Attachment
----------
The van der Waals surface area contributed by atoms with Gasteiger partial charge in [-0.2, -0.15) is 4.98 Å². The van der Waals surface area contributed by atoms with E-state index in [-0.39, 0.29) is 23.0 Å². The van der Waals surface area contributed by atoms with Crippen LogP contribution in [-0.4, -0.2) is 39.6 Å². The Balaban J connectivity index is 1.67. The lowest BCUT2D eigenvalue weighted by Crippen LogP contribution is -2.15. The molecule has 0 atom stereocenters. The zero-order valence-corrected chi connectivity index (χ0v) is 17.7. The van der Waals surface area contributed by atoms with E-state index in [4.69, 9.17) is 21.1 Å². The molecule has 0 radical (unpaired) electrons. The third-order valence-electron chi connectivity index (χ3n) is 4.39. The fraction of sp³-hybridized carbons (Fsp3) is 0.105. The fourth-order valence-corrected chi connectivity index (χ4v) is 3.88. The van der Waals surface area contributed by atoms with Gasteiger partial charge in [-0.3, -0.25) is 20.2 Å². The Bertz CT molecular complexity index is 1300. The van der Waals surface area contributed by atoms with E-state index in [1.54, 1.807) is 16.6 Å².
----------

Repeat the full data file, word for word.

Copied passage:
The van der Waals surface area contributed by atoms with Gasteiger partial charge in [-0.2, -0.15) is 4.98 Å². The van der Waals surface area contributed by atoms with E-state index in [-0.39, 0.29) is 23.0 Å². The van der Waals surface area contributed by atoms with Crippen LogP contribution in [-0.4, -0.2) is 39.6 Å². The Balaban J connectivity index is 1.67. The lowest BCUT2D eigenvalue weighted by Crippen LogP contribution is -2.15. The molecule has 0 atom stereocenters. The zero-order valence-corrected chi connectivity index (χ0v) is 17.7. The van der Waals surface area contributed by atoms with E-state index in [4.69, 9.17) is 21.1 Å². The molecule has 0 radical (unpaired) electrons. The third-order valence-electron chi connectivity index (χ3n) is 4.39. The fraction of sp³-hybridized carbons (Fsp3) is 0.105. The fourth-order valence-corrected chi connectivity index (χ4v) is 3.88. The van der Waals surface area contributed by atoms with Gasteiger partial charge in [-0.3, -0.25) is 20.2 Å². The Bertz CT molecular complexity index is 1300. The van der Waals surface area contributed by atoms with E-state index in [1.54, 1.807) is 16.6 Å².